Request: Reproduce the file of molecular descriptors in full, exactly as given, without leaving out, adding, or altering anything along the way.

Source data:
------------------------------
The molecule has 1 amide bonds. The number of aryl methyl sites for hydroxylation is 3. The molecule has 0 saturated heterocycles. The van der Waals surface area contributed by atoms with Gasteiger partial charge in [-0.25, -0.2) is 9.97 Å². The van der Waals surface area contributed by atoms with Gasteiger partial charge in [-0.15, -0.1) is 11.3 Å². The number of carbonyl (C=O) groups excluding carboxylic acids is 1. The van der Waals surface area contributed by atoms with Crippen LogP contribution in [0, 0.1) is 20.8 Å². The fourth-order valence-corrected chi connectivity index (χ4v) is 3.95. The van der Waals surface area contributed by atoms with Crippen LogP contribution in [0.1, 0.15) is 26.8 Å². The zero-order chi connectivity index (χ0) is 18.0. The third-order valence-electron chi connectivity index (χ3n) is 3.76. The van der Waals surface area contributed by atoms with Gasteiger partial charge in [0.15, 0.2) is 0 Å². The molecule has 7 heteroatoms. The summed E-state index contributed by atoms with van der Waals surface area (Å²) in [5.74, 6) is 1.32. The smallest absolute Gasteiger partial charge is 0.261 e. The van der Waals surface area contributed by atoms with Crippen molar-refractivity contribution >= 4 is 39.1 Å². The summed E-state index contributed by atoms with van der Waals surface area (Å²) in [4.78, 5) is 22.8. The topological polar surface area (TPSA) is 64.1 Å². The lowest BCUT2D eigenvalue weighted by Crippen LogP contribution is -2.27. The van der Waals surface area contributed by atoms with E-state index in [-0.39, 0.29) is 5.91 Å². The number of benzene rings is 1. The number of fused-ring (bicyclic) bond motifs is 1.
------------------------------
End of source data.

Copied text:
The molecule has 1 amide bonds. The number of aryl methyl sites for hydroxylation is 3. The molecule has 0 saturated heterocycles. The van der Waals surface area contributed by atoms with Gasteiger partial charge in [-0.25, -0.2) is 9.97 Å². The van der Waals surface area contributed by atoms with Gasteiger partial charge in [-0.15, -0.1) is 11.3 Å². The number of carbonyl (C=O) groups excluding carboxylic acids is 1. The van der Waals surface area contributed by atoms with Crippen LogP contribution in [0, 0.1) is 20.8 Å². The fourth-order valence-corrected chi connectivity index (χ4v) is 3.95. The van der Waals surface area contributed by atoms with Crippen LogP contribution in [0.1, 0.15) is 26.8 Å². The zero-order chi connectivity index (χ0) is 18.0. The third-order valence-electron chi connectivity index (χ3n) is 3.76. The van der Waals surface area contributed by atoms with Gasteiger partial charge in [0.15, 0.2) is 0 Å². The molecule has 7 heteroatoms. The summed E-state index contributed by atoms with van der Waals surface area (Å²) in [5.74, 6) is 1.32. The smallest absolute Gasteiger partial charge is 0.261 e. The van der Waals surface area contributed by atoms with Crippen molar-refractivity contribution >= 4 is 39.1 Å². The summed E-state index contributed by atoms with van der Waals surface area (Å²) in [4.78, 5) is 22.8. The topological polar surface area (TPSA) is 64.1 Å². The lowest BCUT2D eigenvalue weighted by Crippen LogP contribution is -2.27. The van der Waals surface area contributed by atoms with E-state index in [-0.39, 0.29) is 5.91 Å². The number of benzene rings is 1. The number of fused-ring (bicyclic) bond motifs is 1.